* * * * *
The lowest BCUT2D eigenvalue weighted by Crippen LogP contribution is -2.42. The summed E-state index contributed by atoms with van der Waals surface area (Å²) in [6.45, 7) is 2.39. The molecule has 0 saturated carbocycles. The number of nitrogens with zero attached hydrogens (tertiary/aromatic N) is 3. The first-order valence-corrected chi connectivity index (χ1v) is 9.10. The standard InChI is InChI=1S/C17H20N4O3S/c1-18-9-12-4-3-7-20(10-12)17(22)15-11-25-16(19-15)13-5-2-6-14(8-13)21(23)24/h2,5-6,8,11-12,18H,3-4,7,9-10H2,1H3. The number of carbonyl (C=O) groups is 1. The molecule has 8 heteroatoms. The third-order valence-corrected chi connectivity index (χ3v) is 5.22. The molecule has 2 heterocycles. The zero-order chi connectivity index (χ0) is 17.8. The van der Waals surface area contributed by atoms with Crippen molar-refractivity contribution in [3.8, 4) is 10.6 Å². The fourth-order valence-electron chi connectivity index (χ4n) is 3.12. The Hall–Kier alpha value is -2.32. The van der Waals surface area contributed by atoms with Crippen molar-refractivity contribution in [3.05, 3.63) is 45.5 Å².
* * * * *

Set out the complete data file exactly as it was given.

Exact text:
The lowest BCUT2D eigenvalue weighted by Crippen LogP contribution is -2.42. The summed E-state index contributed by atoms with van der Waals surface area (Å²) in [6.45, 7) is 2.39. The molecule has 0 saturated carbocycles. The number of nitrogens with zero attached hydrogens (tertiary/aromatic N) is 3. The first-order valence-corrected chi connectivity index (χ1v) is 9.10. The standard InChI is InChI=1S/C17H20N4O3S/c1-18-9-12-4-3-7-20(10-12)17(22)15-11-25-16(19-15)13-5-2-6-14(8-13)21(23)24/h2,5-6,8,11-12,18H,3-4,7,9-10H2,1H3. The number of carbonyl (C=O) groups is 1. The molecule has 8 heteroatoms. The third-order valence-corrected chi connectivity index (χ3v) is 5.22. The molecule has 2 heterocycles. The zero-order chi connectivity index (χ0) is 17.8. The van der Waals surface area contributed by atoms with Crippen molar-refractivity contribution in [3.8, 4) is 10.6 Å². The fourth-order valence-electron chi connectivity index (χ4n) is 3.12. The Hall–Kier alpha value is -2.32. The van der Waals surface area contributed by atoms with Crippen molar-refractivity contribution in [3.05, 3.63) is 45.5 Å².